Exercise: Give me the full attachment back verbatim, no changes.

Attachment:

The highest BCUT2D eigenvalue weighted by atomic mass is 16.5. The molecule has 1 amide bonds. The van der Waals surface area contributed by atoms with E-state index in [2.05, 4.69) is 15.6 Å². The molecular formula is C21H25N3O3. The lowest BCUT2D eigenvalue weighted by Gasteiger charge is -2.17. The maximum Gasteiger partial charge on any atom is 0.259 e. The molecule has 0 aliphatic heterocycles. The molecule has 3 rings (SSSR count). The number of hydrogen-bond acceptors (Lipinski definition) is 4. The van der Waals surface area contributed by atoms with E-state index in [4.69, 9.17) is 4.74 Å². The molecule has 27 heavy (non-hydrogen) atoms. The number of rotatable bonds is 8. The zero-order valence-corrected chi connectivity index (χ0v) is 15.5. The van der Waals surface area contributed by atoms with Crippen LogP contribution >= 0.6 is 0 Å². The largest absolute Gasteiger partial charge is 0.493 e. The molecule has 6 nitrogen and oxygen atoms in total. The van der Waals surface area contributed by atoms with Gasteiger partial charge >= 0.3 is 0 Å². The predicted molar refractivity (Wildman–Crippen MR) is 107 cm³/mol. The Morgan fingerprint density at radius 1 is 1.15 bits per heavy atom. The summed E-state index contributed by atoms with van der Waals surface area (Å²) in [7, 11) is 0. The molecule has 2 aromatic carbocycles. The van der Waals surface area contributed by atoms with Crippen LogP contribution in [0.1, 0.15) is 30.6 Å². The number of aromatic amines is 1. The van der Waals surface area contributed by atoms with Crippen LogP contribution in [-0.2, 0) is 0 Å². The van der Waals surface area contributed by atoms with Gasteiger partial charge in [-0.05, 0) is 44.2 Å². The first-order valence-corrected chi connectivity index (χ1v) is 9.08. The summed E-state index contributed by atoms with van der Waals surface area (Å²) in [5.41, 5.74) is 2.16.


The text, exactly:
The highest BCUT2D eigenvalue weighted by atomic mass is 16.5. The molecule has 1 amide bonds. The van der Waals surface area contributed by atoms with E-state index in [2.05, 4.69) is 15.6 Å². The molecular formula is C21H25N3O3. The lowest BCUT2D eigenvalue weighted by Gasteiger charge is -2.17. The maximum Gasteiger partial charge on any atom is 0.259 e. The molecule has 0 aliphatic heterocycles. The molecule has 3 rings (SSSR count). The number of hydrogen-bond acceptors (Lipinski definition) is 4. The van der Waals surface area contributed by atoms with E-state index in [4.69, 9.17) is 4.74 Å². The molecule has 27 heavy (non-hydrogen) atoms. The number of rotatable bonds is 8. The zero-order valence-corrected chi connectivity index (χ0v) is 15.5. The van der Waals surface area contributed by atoms with Crippen LogP contribution >= 0.6 is 0 Å². The largest absolute Gasteiger partial charge is 0.493 e. The molecule has 6 nitrogen and oxygen atoms in total. The van der Waals surface area contributed by atoms with Gasteiger partial charge >= 0.3 is 0 Å². The predicted molar refractivity (Wildman–Crippen MR) is 107 cm³/mol. The Morgan fingerprint density at radius 1 is 1.15 bits per heavy atom. The summed E-state index contributed by atoms with van der Waals surface area (Å²) in [7, 11) is 0. The molecule has 2 aromatic carbocycles. The van der Waals surface area contributed by atoms with Crippen LogP contribution in [0.1, 0.15) is 30.6 Å². The number of aromatic amines is 1. The van der Waals surface area contributed by atoms with Crippen LogP contribution in [-0.2, 0) is 0 Å². The van der Waals surface area contributed by atoms with Gasteiger partial charge in [-0.05, 0) is 44.2 Å². The first-order valence-corrected chi connectivity index (χ1v) is 9.08. The summed E-state index contributed by atoms with van der Waals surface area (Å²) in [5.41, 5.74) is 2.16.